As a result of these features, 5G will have a huge role in powering the growing internet of things, which is expected to have over 75.44 billion connected devices installed worldwide by the year 2025. According to the Department of State on Twitter, “#5G will be up to 100x faster than 4G. 5G will transform our technology and medical care. It will enable exciting new features for self-driving cars and smarter agriculture, among other innovations.”
By the end of 2024, 5G coverage will reach around 45% of the world’s population and 1.9 billion people will have subscriptions to 5G.
Verizon was the world’s first company to launch a commercial 5G smartphone service back in April 2019. The launch began in Chicago and Minneapolis, with a more comprehensive launch expected in the new year. A report by Ericsson published in June 2019 predicts that by the end of 2024, 5G coverage will reach around 45% of the world’s population and that 1.9 billion people will have subscriptions to 5G.
China has been in fierce competition with countries all over the world — especially the United States — to become the leader of the tech sector.
On October 31 this year, Chinese state-owned carriers including China Mobile, China Unicom, and China Telecom made their 5G data plans public. The launch had initially been scheduled to take place next year, but plans have since changed in order to get it done more quickly.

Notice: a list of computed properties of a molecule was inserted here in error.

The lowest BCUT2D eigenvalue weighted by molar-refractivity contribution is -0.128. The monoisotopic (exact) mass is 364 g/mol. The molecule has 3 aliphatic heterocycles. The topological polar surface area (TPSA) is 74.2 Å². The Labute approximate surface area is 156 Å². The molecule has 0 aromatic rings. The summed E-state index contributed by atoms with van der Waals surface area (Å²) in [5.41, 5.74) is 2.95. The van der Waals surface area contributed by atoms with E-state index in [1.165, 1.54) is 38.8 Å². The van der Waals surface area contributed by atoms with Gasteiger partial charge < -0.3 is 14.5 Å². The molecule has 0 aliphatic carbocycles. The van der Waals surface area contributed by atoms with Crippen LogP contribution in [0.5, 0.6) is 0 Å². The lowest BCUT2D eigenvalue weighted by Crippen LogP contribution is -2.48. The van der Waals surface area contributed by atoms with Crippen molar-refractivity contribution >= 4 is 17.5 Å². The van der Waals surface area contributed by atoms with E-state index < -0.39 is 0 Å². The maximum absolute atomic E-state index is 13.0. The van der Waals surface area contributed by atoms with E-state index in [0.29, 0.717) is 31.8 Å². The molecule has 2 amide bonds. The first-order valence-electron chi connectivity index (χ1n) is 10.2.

There has been an increasing sense of unease among countries in the West that China is on an unstoppable path to global technology dominance. On December 9, Reed Hundt, former federal communications commission chairman told CNBC that “catching up to China on 5G is a ‘national imperative’ for the U.S.” China has already built a huge number of antennas for 5G technology and by the beginning of November, China already had 5G commercial services available in 50 cities. In a statement, the Chinese government revealed that over 130,000 5G base stations will be activated by the end of 2019.
However, China has faced a number of setbacks on its way to the top of the technological hierarchy. In particular, the Huawei security scandal has put the company under increased scrutiny after it was accused of liaising with the Chinese authorities to spy on users. This resulted in the United States, Australia, and New Zealand blocking local firms from using Huawei to provide the technology for their 5G networks. The Chinese government, however, disagrees with the arguments made to block the firm, referring to them as “protectionism” and “discriminatory practices.”
Despite the proposed benefits, some people have made it clear that they are against the introduction of 5G. Protests against the technology have broken out in countries including Switzerland, England, and Canada for a few different reasons.